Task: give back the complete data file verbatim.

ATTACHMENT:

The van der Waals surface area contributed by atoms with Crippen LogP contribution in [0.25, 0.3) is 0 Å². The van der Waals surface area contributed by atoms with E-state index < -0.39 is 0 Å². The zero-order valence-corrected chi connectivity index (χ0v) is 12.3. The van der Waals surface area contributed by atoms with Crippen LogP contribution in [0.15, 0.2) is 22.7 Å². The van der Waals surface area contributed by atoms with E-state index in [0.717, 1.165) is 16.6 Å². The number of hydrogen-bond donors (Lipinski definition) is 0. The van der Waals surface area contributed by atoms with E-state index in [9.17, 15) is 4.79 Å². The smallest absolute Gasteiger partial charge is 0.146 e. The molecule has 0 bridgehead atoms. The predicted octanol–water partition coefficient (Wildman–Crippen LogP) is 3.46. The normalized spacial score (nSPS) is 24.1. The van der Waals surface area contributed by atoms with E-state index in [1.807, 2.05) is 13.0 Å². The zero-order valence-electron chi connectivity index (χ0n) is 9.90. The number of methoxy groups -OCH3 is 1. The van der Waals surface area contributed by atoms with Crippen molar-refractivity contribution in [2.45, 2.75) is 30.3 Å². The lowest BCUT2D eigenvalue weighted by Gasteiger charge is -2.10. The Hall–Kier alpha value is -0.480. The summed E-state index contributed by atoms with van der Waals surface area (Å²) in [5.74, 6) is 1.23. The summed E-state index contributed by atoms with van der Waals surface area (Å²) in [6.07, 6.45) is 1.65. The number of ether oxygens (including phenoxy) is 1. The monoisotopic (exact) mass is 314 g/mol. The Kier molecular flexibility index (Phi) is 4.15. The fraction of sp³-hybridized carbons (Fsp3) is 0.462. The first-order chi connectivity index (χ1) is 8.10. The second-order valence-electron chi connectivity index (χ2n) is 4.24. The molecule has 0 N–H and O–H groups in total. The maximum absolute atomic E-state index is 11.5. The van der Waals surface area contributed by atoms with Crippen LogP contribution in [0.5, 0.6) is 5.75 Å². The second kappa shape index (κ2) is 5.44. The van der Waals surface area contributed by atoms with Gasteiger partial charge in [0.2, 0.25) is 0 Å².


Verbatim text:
The van der Waals surface area contributed by atoms with Crippen LogP contribution in [0.25, 0.3) is 0 Å². The van der Waals surface area contributed by atoms with E-state index < -0.39 is 0 Å². The zero-order valence-corrected chi connectivity index (χ0v) is 12.3. The van der Waals surface area contributed by atoms with Crippen LogP contribution in [0.15, 0.2) is 22.7 Å². The van der Waals surface area contributed by atoms with E-state index in [0.717, 1.165) is 16.6 Å². The number of hydrogen-bond donors (Lipinski definition) is 0. The van der Waals surface area contributed by atoms with E-state index in [9.17, 15) is 4.79 Å². The smallest absolute Gasteiger partial charge is 0.146 e. The molecule has 0 bridgehead atoms. The predicted octanol–water partition coefficient (Wildman–Crippen LogP) is 3.46. The normalized spacial score (nSPS) is 24.1. The van der Waals surface area contributed by atoms with E-state index in [1.807, 2.05) is 13.0 Å². The zero-order valence-electron chi connectivity index (χ0n) is 9.90. The number of methoxy groups -OCH3 is 1. The van der Waals surface area contributed by atoms with Crippen molar-refractivity contribution in [2.45, 2.75) is 30.3 Å². The lowest BCUT2D eigenvalue weighted by Gasteiger charge is -2.10. The Hall–Kier alpha value is -0.480. The summed E-state index contributed by atoms with van der Waals surface area (Å²) in [5.74, 6) is 1.23. The summed E-state index contributed by atoms with van der Waals surface area (Å²) in [6.07, 6.45) is 1.65. The number of ether oxygens (including phenoxy) is 1. The monoisotopic (exact) mass is 314 g/mol. The Kier molecular flexibility index (Phi) is 4.15. The fraction of sp³-hybridized carbons (Fsp3) is 0.462. The first-order chi connectivity index (χ1) is 8.10. The second-order valence-electron chi connectivity index (χ2n) is 4.24. The molecule has 0 N–H and O–H groups in total. The maximum absolute atomic E-state index is 11.5. The van der Waals surface area contributed by atoms with Crippen LogP contribution in [0.5, 0.6) is 5.75 Å². The second kappa shape index (κ2) is 5.44. The van der Waals surface area contributed by atoms with Gasteiger partial charge in [0.2, 0.25) is 0 Å².